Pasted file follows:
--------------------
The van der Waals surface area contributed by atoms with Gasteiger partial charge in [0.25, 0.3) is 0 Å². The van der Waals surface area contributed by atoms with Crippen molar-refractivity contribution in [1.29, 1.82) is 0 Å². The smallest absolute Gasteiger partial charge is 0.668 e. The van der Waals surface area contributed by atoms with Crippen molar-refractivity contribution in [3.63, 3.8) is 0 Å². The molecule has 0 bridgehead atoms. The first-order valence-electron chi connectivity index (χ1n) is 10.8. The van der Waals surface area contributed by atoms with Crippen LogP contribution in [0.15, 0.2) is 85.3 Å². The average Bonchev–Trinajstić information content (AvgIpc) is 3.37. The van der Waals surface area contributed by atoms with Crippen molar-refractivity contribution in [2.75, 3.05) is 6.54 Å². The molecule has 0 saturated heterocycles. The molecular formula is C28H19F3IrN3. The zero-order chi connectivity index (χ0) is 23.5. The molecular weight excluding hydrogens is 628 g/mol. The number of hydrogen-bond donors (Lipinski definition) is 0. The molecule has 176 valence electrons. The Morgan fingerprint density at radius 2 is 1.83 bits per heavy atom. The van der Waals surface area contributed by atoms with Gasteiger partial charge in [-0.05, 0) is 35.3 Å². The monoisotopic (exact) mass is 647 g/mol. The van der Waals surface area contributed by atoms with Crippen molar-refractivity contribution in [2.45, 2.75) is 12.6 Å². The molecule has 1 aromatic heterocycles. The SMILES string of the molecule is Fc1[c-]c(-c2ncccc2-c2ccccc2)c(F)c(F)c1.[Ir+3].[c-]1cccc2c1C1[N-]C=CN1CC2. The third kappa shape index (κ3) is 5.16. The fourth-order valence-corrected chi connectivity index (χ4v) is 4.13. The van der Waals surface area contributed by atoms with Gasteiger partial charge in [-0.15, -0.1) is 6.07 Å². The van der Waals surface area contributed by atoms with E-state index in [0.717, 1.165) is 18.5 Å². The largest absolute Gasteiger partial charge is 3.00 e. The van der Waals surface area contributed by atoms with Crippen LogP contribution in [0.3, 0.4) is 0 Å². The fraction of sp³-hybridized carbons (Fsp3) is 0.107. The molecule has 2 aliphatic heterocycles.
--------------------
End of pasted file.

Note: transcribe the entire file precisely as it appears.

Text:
The van der Waals surface area contributed by atoms with Gasteiger partial charge in [0.25, 0.3) is 0 Å². The van der Waals surface area contributed by atoms with Crippen molar-refractivity contribution in [1.29, 1.82) is 0 Å². The smallest absolute Gasteiger partial charge is 0.668 e. The van der Waals surface area contributed by atoms with Crippen molar-refractivity contribution in [3.63, 3.8) is 0 Å². The molecule has 0 bridgehead atoms. The first-order valence-electron chi connectivity index (χ1n) is 10.8. The van der Waals surface area contributed by atoms with Crippen LogP contribution in [0.15, 0.2) is 85.3 Å². The average Bonchev–Trinajstić information content (AvgIpc) is 3.37. The van der Waals surface area contributed by atoms with Crippen molar-refractivity contribution in [2.75, 3.05) is 6.54 Å². The molecule has 0 saturated heterocycles. The molecular formula is C28H19F3IrN3. The zero-order chi connectivity index (χ0) is 23.5. The molecular weight excluding hydrogens is 628 g/mol. The number of hydrogen-bond donors (Lipinski definition) is 0. The molecule has 176 valence electrons. The Morgan fingerprint density at radius 2 is 1.83 bits per heavy atom. The van der Waals surface area contributed by atoms with Gasteiger partial charge in [-0.05, 0) is 35.3 Å². The monoisotopic (exact) mass is 647 g/mol. The van der Waals surface area contributed by atoms with Crippen molar-refractivity contribution in [2.45, 2.75) is 12.6 Å². The molecule has 1 aromatic heterocycles. The SMILES string of the molecule is Fc1[c-]c(-c2ncccc2-c2ccccc2)c(F)c(F)c1.[Ir+3].[c-]1cccc2c1C1[N-]C=CN1CC2. The third kappa shape index (κ3) is 5.16. The fourth-order valence-corrected chi connectivity index (χ4v) is 4.13. The van der Waals surface area contributed by atoms with Gasteiger partial charge in [-0.15, -0.1) is 6.07 Å². The van der Waals surface area contributed by atoms with E-state index in [0.717, 1.165) is 18.5 Å². The largest absolute Gasteiger partial charge is 3.00 e. The van der Waals surface area contributed by atoms with Crippen LogP contribution in [0.3, 0.4) is 0 Å². The fraction of sp³-hybridized carbons (Fsp3) is 0.107. The molecule has 2 aliphatic heterocycles.